LightHouse for the Blind is at the forefront of accessible technology, and part of our work is dedicated to enabling blind people to make their own accessible tools. Dr. Joshua Miele was recently interviewed for an article in the EE Times (Electronic Engineering Times) about developing Arduino platforms, an important mechanism to making certain devices more accessible.
In the EE Times article “Developing an Accessible Arduino,” Dr. Miele explains, “Many devices that blind people would want to have—‘accessibility devices’—aren’t necessarily available on the market and could be built from these components.”
Dr. Miele, who heads up the LightHouse Arduino Project, is a research scientist at Smith-Kettlewell Eye Research Institute and is tapped into the latest trends and emerging technologies for the blind. For those of us unfamiliar with Arduino, it “is an open-source prototyping platform based on easy-to-use hardware and software. Arduino Boards are able to read inputs – light on a sensor, a finger on a button, or a Twitter message – and turn it into an output – activating a motor, turning on an LED, publishing something online.”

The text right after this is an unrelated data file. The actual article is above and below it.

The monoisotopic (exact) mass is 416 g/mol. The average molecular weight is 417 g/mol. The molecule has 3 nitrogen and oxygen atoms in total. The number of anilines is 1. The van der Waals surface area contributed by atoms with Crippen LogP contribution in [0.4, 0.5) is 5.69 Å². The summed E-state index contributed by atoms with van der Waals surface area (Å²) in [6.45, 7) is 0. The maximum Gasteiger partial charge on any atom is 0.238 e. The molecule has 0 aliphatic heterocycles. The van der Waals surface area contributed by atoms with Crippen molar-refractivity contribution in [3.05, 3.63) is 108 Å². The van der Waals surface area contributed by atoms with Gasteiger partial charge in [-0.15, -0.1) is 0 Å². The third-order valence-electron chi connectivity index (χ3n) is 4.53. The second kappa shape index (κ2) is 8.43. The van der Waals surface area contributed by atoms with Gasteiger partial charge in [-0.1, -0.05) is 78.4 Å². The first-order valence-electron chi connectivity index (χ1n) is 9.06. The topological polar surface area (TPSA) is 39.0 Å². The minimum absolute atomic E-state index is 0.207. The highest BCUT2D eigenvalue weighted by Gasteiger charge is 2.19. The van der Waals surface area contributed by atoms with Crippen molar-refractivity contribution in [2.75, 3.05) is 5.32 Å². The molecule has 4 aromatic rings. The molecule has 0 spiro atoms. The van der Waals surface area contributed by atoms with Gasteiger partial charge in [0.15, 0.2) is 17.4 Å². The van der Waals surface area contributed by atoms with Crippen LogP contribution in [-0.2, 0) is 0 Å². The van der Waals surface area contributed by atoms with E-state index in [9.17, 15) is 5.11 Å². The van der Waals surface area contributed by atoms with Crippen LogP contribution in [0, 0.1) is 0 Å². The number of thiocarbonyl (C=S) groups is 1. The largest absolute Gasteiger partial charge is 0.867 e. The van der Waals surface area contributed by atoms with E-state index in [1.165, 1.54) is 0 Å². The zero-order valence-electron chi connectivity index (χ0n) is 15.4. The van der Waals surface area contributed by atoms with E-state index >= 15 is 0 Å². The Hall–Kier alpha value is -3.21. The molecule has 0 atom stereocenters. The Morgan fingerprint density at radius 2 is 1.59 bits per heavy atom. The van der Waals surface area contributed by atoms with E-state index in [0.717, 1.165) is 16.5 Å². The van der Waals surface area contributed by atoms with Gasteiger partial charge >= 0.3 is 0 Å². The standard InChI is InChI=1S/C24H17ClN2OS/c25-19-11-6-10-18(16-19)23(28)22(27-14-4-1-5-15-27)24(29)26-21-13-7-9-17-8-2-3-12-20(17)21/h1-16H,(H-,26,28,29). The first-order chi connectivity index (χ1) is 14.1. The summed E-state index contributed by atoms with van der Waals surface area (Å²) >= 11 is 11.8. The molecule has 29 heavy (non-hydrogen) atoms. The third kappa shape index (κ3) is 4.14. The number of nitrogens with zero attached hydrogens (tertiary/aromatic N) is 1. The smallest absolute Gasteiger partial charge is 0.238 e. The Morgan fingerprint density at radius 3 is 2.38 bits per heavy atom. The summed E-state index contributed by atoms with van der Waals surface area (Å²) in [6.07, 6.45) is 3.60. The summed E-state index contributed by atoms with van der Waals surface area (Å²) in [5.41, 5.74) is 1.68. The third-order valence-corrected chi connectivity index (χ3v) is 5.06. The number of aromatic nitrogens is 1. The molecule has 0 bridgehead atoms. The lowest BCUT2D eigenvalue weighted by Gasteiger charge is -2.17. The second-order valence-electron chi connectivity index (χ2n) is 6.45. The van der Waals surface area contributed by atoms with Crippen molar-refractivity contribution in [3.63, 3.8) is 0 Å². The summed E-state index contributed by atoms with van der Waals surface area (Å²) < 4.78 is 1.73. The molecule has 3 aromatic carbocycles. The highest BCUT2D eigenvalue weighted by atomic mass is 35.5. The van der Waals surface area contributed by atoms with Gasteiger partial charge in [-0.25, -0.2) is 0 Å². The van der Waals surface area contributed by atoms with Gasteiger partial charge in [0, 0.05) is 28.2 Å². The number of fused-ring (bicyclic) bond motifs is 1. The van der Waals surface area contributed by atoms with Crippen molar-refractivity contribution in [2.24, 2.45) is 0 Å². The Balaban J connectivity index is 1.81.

The LightHouse’s new headquarters at 1155 Market Street in San Francisco will offer Arduino classes to blind youth and developers in our state-of-the-art STEM (Science, Technology, Engineering and Math) lab. A Blind STEM lab is critical because many blind aspiring STEM professionals do not have accessible science and engineering tools, despite living in Silicon Valley. Dr. Miele’s Arduino project is just one example of the many STEM offerings LightHouse will host, emboldening blind scientists to pursue their scholarly and career aspirations.
“Blind kids are not offered equal opportunity to participate in [robotics-focused] classes because of the accessibility issues around being able to build and program these devices,” Dr. Miele told EE Times. Dr. Miele is currently working with a team of blind and sighted scientists to make Arduino products more accessible, including creating fully-accessible open-source Arduino training materials and design prototypes for blind scientists to access.
Do you know a youngster who is blind or has low vision and is interested in learning how to hack their way into making accessible mechanical and electrical devices? They might be interested in learning Arduino during the STEM session at Enchanted Hills Camp for the Blind, July 13 through 16.
If you’re interested in learning more about LightHouse Labs or Arduino programming at the LightHouse, please contact LightHouse CEO Bryan Bashin at 415.694.7346 or email him at email@example.com.
To sign up for the Youth STEM session at Enchanted Hills Camp, contact Taccarra Burrell at firstname.lastname@example.org or 451-694-7310 for an application or with any questions.